Six Impossible Things

A Blog About Fiction and Reading

Uncle Scrooge McDuck: His Life and Times

Scrooge McDuckUncle Scrooge McDuck: His Life and Times by Carl Barks


As far as I can remember, I’ve loved watching cartoons. Looney Tunes was my favorite, but when I couldn’t find any of those, I’d check out some of the Disney cartoons. They didn’t have the same sense of wacky chaos, but they were animated, and it filled that need. When I was in high school, though, I used to come home every day and watch “Duck Tales” on TV. There was something about the stories and the characters that connected with me, and always kept my attention. Maybe it was the exotic locations and strange goings-on that were intriguing to me, or maybe I just got a chuckle out of the Junior Woodchuck manual, which contained the anwers to every question.

Well, it turns out that the reason the cartoon appealed to me is the same reason the “Scrooge McDuck” comic books appealed to people for over thirty years: They were written by Carl Barks. Over the last few years, I’ve read many appreciations for him, and I finally decided to find out what all the fuss is about. This collection, Uncle Scrooge McDuck: His Life and Times, isn’t quite a graphic novel, it’s not quite an appreciation, and it’s not quite nonfiction, but it is a nice blend of all three.

I think the most surprising thing about this collection is to see how many of the characters from “Duck Tales” were present in the comic book, and how many of them were created by Carl Barks. Uncle Scrooge, Gyro Gearloose, Flintheart Glomgold, Magica de Spell, the Beagle Boys, and Glittering Goldie were all there. My first exposure to all the characters were through the TV show, so it was a nice surprise to find that they had all been there from the beginning.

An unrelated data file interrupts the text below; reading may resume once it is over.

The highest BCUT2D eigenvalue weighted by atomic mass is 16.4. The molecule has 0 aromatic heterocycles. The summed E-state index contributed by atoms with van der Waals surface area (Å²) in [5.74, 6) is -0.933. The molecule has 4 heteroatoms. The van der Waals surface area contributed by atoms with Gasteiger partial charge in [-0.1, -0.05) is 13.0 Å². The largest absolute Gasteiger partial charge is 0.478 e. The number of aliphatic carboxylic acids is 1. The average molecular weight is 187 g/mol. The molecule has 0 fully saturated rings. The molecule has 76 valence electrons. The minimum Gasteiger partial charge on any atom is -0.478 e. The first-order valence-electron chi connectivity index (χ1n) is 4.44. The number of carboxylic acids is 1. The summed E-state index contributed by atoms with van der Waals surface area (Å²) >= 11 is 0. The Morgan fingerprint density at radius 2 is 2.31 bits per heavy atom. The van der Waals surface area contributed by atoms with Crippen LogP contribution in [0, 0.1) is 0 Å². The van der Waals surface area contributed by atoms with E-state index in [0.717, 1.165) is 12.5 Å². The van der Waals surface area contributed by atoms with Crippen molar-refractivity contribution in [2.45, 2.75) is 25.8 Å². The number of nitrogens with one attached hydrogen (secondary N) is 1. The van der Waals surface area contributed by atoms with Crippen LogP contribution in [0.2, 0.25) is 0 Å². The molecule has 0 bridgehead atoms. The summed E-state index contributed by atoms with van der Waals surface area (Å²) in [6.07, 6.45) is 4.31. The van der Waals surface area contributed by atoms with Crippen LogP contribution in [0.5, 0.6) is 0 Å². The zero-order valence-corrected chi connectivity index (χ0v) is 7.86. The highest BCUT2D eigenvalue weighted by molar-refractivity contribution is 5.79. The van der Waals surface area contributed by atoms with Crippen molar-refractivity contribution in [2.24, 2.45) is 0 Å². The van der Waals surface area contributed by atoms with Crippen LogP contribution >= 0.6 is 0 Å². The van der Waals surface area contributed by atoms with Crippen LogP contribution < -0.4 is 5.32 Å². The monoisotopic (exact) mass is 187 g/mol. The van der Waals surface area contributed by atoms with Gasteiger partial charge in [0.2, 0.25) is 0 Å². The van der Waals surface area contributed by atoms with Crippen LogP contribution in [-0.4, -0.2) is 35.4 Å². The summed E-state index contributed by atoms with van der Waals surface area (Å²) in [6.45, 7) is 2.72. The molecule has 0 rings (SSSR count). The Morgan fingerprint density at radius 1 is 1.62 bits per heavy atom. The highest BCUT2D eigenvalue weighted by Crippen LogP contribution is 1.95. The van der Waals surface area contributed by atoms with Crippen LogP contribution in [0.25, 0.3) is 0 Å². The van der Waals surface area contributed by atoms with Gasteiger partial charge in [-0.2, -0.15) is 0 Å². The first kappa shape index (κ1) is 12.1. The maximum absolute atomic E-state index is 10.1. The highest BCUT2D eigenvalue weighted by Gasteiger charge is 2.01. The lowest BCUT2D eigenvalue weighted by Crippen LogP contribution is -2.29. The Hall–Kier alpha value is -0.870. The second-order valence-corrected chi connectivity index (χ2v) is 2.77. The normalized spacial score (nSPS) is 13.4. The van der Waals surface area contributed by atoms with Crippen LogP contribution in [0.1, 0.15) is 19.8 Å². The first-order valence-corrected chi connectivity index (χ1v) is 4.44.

As surprising as finding all those familiar characters in the stories was finding how well the stories held up since they started in 1952. Some of the language is a bit dated, as is the outer space story and some of the cultural references (they don’t quite come across as racist, but they come a little close), but the action, adventure, and humor still held my attention. The stories are set all over the world, from the savannahs of Africa to strange locations miles beneath the Earth, and it’s clear that Barks did some research to make sure that his locales were somewhat accurate (aside from the talking ducks, that is).

I really enjoyed this collection, and I think anyone who’s in to Disney, or just good storytelling in comics, would find it interesting, as well.


July 5, 2006 - Posted by | Graphic Novels, Reviews

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